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Medical Marijuana Bill Fails In Senate Committee

Lanie Lee Cook/KPEL

Louisiana residents seeking medical marijuana access are out of luck after a Senate committee today rejected a bill that would legalize the plant for therapeutic use in the state.

A 1991 law already allows doctors to prescribe marijuana — it just doesn’t provide for a way to distribute it.

“We sit here every day and we see people that just want options,” said New Iberia Sen. Fred Mills, a pharmacist and the bill’s author, at today’s hearing. “What I’m looking for is to put a mechanism together (for) if that patient and that physician have that discussion, and they feel that this is a therapeutic option.”

"We sit here every day and we see people that just want options."

Speaking in support of the bill was 21-year-old Jacob Irving, an LSU student who suffers from spastic cerebral palsy. He said there are no treatments that would help his condition other than medicinal marijuana, and that trying to sleep is a pure nightmare for him because of the pain in his muscles.

“I have to sleep with my legs crossed and then lean back so that my hip flexers are stretched,” said Irving. “Or I’ll sleep in a full leg brace that stretches my legs. It sucks.”

Attorney General Buddy Caldwell said he opposes the bill because he thinks the federal government needs to act on this first.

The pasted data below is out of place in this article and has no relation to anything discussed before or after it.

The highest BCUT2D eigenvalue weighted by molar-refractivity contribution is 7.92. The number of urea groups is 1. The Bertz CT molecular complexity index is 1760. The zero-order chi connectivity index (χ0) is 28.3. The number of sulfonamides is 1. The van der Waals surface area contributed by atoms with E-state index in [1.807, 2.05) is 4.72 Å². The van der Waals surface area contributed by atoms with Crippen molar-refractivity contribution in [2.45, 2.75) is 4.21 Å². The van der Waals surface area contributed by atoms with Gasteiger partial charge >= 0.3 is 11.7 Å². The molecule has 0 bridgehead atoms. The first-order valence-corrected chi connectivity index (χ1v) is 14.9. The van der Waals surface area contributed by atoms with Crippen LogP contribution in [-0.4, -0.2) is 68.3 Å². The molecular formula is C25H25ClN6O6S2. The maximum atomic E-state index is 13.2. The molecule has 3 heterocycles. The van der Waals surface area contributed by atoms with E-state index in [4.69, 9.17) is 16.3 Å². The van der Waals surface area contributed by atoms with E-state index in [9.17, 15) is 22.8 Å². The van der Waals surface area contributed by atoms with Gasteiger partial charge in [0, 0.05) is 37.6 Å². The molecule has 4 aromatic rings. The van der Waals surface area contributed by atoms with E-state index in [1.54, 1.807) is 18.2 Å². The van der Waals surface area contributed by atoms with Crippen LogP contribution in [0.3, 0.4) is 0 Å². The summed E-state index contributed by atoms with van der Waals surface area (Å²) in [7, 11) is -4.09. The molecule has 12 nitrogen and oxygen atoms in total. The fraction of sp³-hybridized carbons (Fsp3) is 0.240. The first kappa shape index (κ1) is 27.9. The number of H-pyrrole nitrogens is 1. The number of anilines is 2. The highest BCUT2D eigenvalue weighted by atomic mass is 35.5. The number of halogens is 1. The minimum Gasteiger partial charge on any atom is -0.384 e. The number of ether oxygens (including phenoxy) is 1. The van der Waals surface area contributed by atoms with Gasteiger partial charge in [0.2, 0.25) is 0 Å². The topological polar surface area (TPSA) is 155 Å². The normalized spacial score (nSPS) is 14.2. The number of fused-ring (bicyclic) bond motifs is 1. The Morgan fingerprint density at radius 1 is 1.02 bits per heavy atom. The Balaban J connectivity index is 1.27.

“Because law enforcement, the people who are charged with upholding the Constitution have taken an oath to uphold these laws,” said Caldwell. “So where it’s illegal…we have a problem.”

Mills said that even Gov. Bobby Jindal said he would be open to the idea of legalizing marijuana for medical purposes only.

But Caldwell said he feels this is a path toward allowing recreational use.

He said when he was the district attorney for Madison, East Carroll and Tensas Parishes between 1979 and 2008, 85 percent of the cases he prosecuted were drug- or alcohol- related.

“Some of the most vicious, brutal murders, and particularly rapes,” Caldwell said, “were with recreational marijuana use.”

Twenty-one states in the U.S. have legalized marijuana for medical use.

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